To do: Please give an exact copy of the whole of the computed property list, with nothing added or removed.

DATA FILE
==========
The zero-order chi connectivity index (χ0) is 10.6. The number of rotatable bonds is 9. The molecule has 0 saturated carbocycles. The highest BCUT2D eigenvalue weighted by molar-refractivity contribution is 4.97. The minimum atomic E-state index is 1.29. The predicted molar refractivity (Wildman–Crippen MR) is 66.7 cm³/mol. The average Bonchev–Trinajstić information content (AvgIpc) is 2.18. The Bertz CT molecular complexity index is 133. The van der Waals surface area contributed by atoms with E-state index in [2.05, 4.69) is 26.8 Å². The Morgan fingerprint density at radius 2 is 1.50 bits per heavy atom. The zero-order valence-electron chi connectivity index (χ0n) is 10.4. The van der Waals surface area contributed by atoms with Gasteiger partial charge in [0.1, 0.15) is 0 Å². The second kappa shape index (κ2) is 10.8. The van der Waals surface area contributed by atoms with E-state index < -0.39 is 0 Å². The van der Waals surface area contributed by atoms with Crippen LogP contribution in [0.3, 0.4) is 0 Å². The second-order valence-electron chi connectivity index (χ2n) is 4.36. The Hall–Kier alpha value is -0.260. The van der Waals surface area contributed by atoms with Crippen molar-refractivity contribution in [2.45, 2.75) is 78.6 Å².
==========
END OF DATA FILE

The zero-order chi connectivity index (χ0) is 10.6. The number of rotatable bonds is 9. The molecule has 0 saturated carbocycles. The highest BCUT2D eigenvalue weighted by molar-refractivity contribution is 4.97. The minimum atomic E-state index is 1.29. The predicted molar refractivity (Wildman–Crippen MR) is 66.7 cm³/mol. The average Bonchev–Trinajstić information content (AvgIpc) is 2.18. The Bertz CT molecular complexity index is 133. The van der Waals surface area contributed by atoms with E-state index in [2.05, 4.69) is 26.8 Å². The Morgan fingerprint density at radius 2 is 1.50 bits per heavy atom. The zero-order valence-electron chi connectivity index (χ0n) is 10.4. The van der Waals surface area contributed by atoms with Gasteiger partial charge in [0.1, 0.15) is 0 Å². The second kappa shape index (κ2) is 10.8. The van der Waals surface area contributed by atoms with E-state index < -0.39 is 0 Å². The van der Waals surface area contributed by atoms with Crippen LogP contribution in [0.3, 0.4) is 0 Å². The second-order valence-electron chi connectivity index (χ2n) is 4.36. The Hall–Kier alpha value is -0.260. The van der Waals surface area contributed by atoms with Crippen molar-refractivity contribution in [2.45, 2.75) is 78.6 Å².